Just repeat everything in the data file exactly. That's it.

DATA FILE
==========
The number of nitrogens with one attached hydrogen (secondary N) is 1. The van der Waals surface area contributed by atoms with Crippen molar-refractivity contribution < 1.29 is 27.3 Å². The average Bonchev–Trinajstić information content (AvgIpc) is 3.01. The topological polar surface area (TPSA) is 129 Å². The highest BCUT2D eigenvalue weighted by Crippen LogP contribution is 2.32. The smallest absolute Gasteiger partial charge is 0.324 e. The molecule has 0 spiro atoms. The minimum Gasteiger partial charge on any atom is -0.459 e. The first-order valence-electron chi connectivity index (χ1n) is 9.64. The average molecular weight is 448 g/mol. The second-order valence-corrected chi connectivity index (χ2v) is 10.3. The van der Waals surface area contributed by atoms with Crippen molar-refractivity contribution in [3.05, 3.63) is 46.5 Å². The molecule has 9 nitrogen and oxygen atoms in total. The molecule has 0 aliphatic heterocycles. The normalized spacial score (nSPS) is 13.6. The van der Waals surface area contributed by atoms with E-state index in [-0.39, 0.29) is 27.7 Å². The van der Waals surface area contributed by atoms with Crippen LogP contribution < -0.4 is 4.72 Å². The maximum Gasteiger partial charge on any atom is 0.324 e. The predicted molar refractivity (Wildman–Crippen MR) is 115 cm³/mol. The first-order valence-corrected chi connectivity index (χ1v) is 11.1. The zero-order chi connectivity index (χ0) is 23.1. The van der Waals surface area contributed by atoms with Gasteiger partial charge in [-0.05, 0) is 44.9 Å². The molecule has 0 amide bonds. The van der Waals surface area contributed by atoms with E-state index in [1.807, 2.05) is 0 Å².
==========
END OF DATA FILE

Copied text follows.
The number of nitrogens with one attached hydrogen (secondary N) is 1. The van der Waals surface area contributed by atoms with Crippen molar-refractivity contribution < 1.29 is 27.3 Å². The average Bonchev–Trinajstić information content (AvgIpc) is 3.01. The topological polar surface area (TPSA) is 129 Å². The highest BCUT2D eigenvalue weighted by Crippen LogP contribution is 2.32. The smallest absolute Gasteiger partial charge is 0.324 e. The molecule has 0 spiro atoms. The minimum Gasteiger partial charge on any atom is -0.459 e. The first-order valence-electron chi connectivity index (χ1n) is 9.64. The average molecular weight is 448 g/mol. The second-order valence-corrected chi connectivity index (χ2v) is 10.3. The van der Waals surface area contributed by atoms with Crippen molar-refractivity contribution in [3.05, 3.63) is 46.5 Å². The molecule has 9 nitrogen and oxygen atoms in total. The molecule has 0 aliphatic heterocycles. The normalized spacial score (nSPS) is 13.6. The van der Waals surface area contributed by atoms with E-state index in [-0.39, 0.29) is 27.7 Å². The van der Waals surface area contributed by atoms with Crippen LogP contribution < -0.4 is 4.72 Å². The maximum Gasteiger partial charge on any atom is 0.324 e. The predicted molar refractivity (Wildman–Crippen MR) is 115 cm³/mol. The first-order valence-corrected chi connectivity index (χ1v) is 11.1. The zero-order chi connectivity index (χ0) is 23.1. The van der Waals surface area contributed by atoms with Gasteiger partial charge in [-0.05, 0) is 44.9 Å². The molecule has 0 amide bonds. The van der Waals surface area contributed by atoms with E-state index in [1.807, 2.05) is 0 Å².